Clarence Thomas on Government Reform
Supreme Court Justice (nominated by Pres. Bush Sr. 1991)
Regulating commerce does not encompass 50 states' laws
The Court today properly concludes that the Commerce Clause does not grant Congress the authority to prohibit gun possession within 1,000 feet of a school, as it attempted to do in the Gun Free School Zones Act of 1990.
It seems to me that the power to
regulate "commerce" can by no means encompass authority over mere gun possession, any more than it empowers the Federal Government to regulate marriage, littering, or cruelty to animals, throughout the 50 States. Our Constitution quite properly leaves
such matters to the individual States, notwithstanding these activities' effects on interstate commerce. Any interpretation of the Commerce Clause that even suggests that Congress regulate such matters is in need of reexamination.
In an appropriate
case, I believe that we must further reconsider our "substantial effects" test with an eye toward constructing a standard that reflects the text and history of the Commerce Clause without totally rejecting our more recent Commerce Clause jurisprudence.
Source: 1995 SCOTUS:US v. Lopez in Freedom Agenda, by M.Lee, p.186-8
, Jul 18, 2011
If Congress could regulate all commerce, why enumerate?
Congress has the authority to enact such laws as are "necessary and proper" to carry into execution its power to regulate commerce. But on this Court's understanding of congressional power [in the Lopez case], many of Congress' other enumerated powers
are wholly superfluous. After all, if Congress may regulate all matters that substantially affect commerce, there is no need for the Constitution to specify that Congress may enact bankruptcy laws, or coin money. It might not even need the power to raise
and support an Army and Navy, for fewer people would engage in commercial shipping if they thought that a foreign power could expropriate their property with ease.
Put simply, much if not all of Article 1 Section 8 would be surplusage if
Congress had been given authority over matters that substantially affect interstate commerce. An interpretation that makes Artilcle 1 Section 8 superfluous cannot be correct.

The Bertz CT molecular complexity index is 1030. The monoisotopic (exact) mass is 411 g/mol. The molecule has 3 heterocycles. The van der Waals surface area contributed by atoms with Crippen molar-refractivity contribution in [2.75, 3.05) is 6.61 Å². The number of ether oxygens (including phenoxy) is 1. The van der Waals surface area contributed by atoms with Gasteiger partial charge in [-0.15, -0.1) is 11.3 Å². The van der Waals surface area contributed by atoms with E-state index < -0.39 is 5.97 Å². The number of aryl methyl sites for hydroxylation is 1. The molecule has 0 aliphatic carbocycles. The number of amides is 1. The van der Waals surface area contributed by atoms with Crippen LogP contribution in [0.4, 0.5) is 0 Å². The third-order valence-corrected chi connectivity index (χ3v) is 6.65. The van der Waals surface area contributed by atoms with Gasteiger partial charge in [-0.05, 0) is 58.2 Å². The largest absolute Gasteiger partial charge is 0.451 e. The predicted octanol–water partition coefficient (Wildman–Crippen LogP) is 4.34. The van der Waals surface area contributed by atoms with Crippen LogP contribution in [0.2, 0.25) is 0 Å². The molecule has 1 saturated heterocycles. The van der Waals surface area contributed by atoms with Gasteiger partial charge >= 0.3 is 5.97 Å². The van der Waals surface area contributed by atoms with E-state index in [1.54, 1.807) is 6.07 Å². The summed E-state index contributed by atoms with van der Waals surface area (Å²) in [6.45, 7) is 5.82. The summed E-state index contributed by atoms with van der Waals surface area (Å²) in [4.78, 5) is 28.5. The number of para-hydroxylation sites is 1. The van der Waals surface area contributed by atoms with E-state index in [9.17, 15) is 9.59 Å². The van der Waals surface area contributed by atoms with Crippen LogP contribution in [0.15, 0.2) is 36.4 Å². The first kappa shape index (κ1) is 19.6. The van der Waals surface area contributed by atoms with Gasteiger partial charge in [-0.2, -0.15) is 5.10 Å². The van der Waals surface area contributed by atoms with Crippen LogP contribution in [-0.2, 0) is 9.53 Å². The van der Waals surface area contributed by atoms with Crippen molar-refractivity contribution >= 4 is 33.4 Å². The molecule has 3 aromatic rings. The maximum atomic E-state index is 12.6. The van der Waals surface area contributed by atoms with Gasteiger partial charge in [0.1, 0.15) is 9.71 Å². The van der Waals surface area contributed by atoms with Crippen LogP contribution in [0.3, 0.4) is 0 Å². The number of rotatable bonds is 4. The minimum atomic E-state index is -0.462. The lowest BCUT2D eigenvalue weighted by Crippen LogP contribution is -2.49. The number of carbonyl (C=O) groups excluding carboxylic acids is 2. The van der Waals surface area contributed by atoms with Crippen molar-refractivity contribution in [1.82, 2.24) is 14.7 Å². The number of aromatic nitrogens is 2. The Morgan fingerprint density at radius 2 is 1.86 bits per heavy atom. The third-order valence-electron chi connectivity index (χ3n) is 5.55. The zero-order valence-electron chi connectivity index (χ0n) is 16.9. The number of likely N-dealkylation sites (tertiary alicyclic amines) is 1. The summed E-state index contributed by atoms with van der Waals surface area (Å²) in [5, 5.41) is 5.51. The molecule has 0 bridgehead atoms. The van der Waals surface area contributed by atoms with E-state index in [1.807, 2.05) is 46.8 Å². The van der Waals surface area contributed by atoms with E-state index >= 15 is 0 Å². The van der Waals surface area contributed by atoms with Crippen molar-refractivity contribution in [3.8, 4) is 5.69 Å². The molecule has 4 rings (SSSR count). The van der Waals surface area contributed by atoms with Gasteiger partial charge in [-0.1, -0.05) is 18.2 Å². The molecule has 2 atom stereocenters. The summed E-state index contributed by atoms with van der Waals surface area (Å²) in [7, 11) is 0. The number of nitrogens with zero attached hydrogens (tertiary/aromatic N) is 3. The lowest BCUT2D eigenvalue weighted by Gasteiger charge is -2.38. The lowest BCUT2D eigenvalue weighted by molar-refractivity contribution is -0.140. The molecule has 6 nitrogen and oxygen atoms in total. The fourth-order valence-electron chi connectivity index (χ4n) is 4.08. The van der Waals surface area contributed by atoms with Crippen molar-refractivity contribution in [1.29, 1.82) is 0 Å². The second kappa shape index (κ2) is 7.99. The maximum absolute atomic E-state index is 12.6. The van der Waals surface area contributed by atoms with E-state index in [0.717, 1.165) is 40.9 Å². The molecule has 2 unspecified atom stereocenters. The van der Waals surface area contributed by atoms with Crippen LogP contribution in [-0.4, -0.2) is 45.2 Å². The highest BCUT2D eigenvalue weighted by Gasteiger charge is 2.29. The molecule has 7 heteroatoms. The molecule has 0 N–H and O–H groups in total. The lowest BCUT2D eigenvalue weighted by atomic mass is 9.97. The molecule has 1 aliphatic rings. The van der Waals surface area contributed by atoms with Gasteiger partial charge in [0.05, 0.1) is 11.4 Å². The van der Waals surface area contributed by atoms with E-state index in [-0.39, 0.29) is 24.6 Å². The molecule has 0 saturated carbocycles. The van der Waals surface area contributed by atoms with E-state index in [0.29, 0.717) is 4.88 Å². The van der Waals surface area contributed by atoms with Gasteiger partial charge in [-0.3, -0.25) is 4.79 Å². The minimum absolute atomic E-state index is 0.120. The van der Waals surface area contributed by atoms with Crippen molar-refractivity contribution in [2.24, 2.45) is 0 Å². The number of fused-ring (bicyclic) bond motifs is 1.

Source: 1995 SCOTUS:US v. Lopez in Freedom Agenda, by M.Lee, p.191-2
, Jul 18, 2011
1980: Voted for Reagan & against ever-larger government
In the fall of 1980, I changed my voter registration from Missouri to Maryland--and registered as a Republican. I had decided to vote for Ronald Reagan. It was a giant step for a black man, but I believed it to be a logical one.
I saw no good coming from an ever-larger government that meddled, with incompetence if not mendacity, in the lives of citizens, and I was particularly distressed by the
Democratic Party's ceaseless promises to legislate the problems of blacks out of existence. Their misguided efforts had already done great harm to my people, and I felt sure that anything else they did would compound the damage.
Reagan, by contrast, was promising to get government off our backs and out of our lives, putting an end to the indiscriminate social engineering of the sixties and seventies.
Source: My Grandfather's Son: A Memoir by Clarence Thomas, p.130
, Oct 1, 2007
Judge's role is to interpret law, not to make policy choices
I was informed that I would be confirmed for the Court of Appeals, but that I could expect things to be very different if I were to be nominated to the Supreme Court. Despite their grilling, and the months of preparation that had led up to it, the actual
hearings proved to be uneventful. The questioning proceeded fairly briskly. By the end of the day, it was over and done with.
As I reflected on the long, unpleasant process that had led up to this brief public performance,
I was struck by how easy it had become for sanctimonious whites to accuse a black man of not caring about civil rights.
Given my initial ambivalence about becoming a judge, I was surprised to find that I liked the job. Part of what made it so agreeable
was that I got along so well with most of my new colleagues.
"What is my role, in this case--as a judge?" The role of a judge is to interpret and apply the choices made in the legislative and executive branches. Not to make policy choices of his own.
Source: My Grandfather's Son: A Memoir by Clarence Thomas, p.201-204
, Oct 1, 2007
Opposed the Voting Rights Act & affirmative action
Bush wanted credit in the history books for appointing a black justice to the Supreme Court, but he needed to find a conservative who was against abortion to satisfy the demands of right-wing Republicans. Still, the President knew he was in for a
confirmation fight when he proposed an inexperienced jurist for the highest court, because when he was confirmed as a federal judge, many senators said they would not confirm him for the Supreme Court. Clarence Thomas opposed affirmative action, the
Voting Rights Act, and abortion, but Bush figured that Thomas's race would weigh heavily in his favor and stave off the opposition of civil rights groups. It almost worked.
The National Urban League withheld its opposition, but the board of directors
of the NAACP voted 49-1 to oppose; the AFL-CIO Executive Council voted 35-0 to oppose; the NOW officers and convention delegates voted unanimously to oppose; and the black National Bar Association voted to oppose.
Source: The Family, by Kitty Kelley, p.512-513
, Sep 14, 2004
Candidates' political speech is at core of First Amendment
In 2000, in Nixon v. Shrink Missouri PAC, [Zev Fredman, a marginal candidate for statewide office, assailed Missouri's contribution limits]. For their parts, Justices Thomas & Scalia would restore the law to its libertarian, pre-Buckley condition.
[In 1976 in Buckley v. Valeo the Court rules that contributions could be limited, but expenditures could not.] Political speech, they said, is at the core of 1st Amendment concern. The Buckley incursion into the most important arena of free speech